There are countless types of bike racks available for your home or garage: You can find racks that mount on your wall or ceiling, providing a very professional, and very much fixed storage solution for your bikes. There are a variety of free standing racks that are often quite stylish, that can provide a bit of a bicycle showroom look to your garage. And there are the curiously named “gravity racks,” which are given their stability as a result of the weight of your bikes.
What Do You Need?
When choosing a rack, it’s a good idea to think for a bit about what you really need or want. Where are you going to put the rack? How many bikes do you need to store? Do you want something that is a permanent installation or just something you can toss around from place to place – maybe even something you can easily bring along on a vacation?
Sometimes the simple choice is the best. You may not always need the top of the line, or the newest and flashiest, or a host of convenient features. And you may not want to be bothered with the installation process of a wall or ceiling rack or have a permanent or large fixture standing around. Also, you may not want the expense of the fancier racks.
But in this review, we will deal with the simple, straightforward, no frills variety of rack. Something to get the job done, stay out of the way – and not much more.
Let’s Take a Look!
To fill the most basic bike storage needs, we have the Racor PBS-2R, a simple, well, bare-bones, two-bike floor stand. There is not much to know about how to use it. There are no moving parts. All you have to do is roll your front wheel into the slot, and there it is held by the frame and tubular support arms. This rack cradles your bikes tires, holding on to the tire at three points: in the front, underneath, and on the side for stability.That’s it. Nothing else to see here.
The Racor stand offers a quick fix to that pile of kids’ bikes lying on your garage floor, or bikes leaning against walls and scratching things up (or getting scratched up),or bikes flipping onto your car and ruining your paint job.
You’ll need to do a little work to put the rack together—everything you need is included, as is normal for most of these products. And, of course, there is no installation necessary, put it on the floor and put it to work.There are two options for construction, which you can use to your space saving advantage: The stand can be assembled so that you can store two bikes in the same direction (side by side) or in opposite directions (facing one another). Choose whichever is best for your space.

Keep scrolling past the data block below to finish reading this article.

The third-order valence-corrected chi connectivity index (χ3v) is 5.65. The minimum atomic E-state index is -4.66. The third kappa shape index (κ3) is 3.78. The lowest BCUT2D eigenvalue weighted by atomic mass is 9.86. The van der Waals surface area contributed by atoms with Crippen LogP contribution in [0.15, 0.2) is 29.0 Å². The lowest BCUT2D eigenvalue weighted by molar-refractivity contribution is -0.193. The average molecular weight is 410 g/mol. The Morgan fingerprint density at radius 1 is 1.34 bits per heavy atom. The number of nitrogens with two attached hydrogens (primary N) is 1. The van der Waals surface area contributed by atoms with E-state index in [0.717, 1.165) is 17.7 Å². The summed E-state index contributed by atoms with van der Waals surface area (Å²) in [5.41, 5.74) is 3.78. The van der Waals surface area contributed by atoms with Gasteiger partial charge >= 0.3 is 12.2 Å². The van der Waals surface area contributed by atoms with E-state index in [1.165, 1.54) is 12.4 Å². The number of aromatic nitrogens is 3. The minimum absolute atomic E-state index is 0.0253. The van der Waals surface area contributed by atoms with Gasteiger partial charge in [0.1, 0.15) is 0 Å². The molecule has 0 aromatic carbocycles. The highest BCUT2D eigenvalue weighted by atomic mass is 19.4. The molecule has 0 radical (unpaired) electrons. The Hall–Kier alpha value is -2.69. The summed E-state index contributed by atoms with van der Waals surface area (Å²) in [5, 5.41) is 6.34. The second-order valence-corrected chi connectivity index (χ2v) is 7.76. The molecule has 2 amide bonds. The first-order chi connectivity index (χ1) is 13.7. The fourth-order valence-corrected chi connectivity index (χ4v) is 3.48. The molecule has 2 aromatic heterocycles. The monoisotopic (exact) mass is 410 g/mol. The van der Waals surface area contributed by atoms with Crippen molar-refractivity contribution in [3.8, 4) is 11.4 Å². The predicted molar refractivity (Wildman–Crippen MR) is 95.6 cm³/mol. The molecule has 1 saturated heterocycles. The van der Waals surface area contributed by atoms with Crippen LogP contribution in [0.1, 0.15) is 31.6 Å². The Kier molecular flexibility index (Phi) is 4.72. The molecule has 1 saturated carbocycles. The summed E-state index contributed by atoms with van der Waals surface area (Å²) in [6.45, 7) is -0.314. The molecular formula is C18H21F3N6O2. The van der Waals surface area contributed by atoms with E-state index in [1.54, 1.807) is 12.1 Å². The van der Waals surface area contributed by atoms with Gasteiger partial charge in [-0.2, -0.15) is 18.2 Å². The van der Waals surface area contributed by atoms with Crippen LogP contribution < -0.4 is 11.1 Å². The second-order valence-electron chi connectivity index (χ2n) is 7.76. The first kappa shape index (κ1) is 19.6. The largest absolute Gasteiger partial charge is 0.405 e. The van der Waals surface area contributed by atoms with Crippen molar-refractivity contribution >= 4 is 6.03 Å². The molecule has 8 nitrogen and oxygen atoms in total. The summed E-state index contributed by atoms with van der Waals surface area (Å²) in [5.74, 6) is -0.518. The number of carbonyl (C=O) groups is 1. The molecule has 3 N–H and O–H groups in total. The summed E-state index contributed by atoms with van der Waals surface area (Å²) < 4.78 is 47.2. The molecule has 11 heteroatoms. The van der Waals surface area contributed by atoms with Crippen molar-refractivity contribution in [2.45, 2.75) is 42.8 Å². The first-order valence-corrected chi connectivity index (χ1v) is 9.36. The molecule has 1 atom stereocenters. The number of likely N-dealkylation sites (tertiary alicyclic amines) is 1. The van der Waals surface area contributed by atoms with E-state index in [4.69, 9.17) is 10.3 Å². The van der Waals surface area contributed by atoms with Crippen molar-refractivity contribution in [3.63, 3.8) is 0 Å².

Made from tubular steel with a durable epoxy finish, the rack has resin feet to protect your floors and provide some grip to keep the rack from moving when you load in bikes. Compact and light (a little over 12 lbs.) you can move the rack around easily – in the garage today on the porch for the weekend. When assembled the rack measures 22.5 in.high x 23 in. wide x 22 in. deep. It is important to note that the space between the two holding arms is roughly 2.5 in., so keep that in mind if your bike has fat tires.
We have noted a few user complains about construction. Some have reported that assembling the rack is a bit tricky. The company strongly recommends not fully tightening screws until the rack is completely assembled to make sure all parts are aligned properly. This may be the source of frustration for some people. Or rather, not following this advice might be the issue.
Another complaint is that the slots are too close together to allow storing larger bikes side by side. And like the Swagman, some complain that bikes with disc brakes are not going to fit in this rack – the brakes and derailleurs crash into the support arms. We have heard some very clever ideas to help with this latter problem. One of them is very simple and effective. Simply place a dowel rod, or short length of stiff rubber tubing across the top of the base tubing (the part that rests on the floor where your bicycle tire enters the stand). You can secure it with a hose clamp. Choose a size of wooden rod or tubing that raises the disc brakes above the support arm. A simple modification that can really make a difference.
At the Racor website, you can get this rack for $39.99. That seems a little steep to us. There are better choices at or near this price point.
But it’s an easy storage solution. Very easy to handle and move around. Small and light. Good for lighter, smaller bikes. A good place to store a couple of old beaters. As much as we’ve been complaining about the simplicity and somewhat unexciting nature of the product, we should say that it actually afine-looking piece of work. Slick, clean, sleek and smart. And the price, while a bit on the steep side, is not too bad. And if this rack is just what you need to clear up the chaos in your garage, the cost could be well worth it.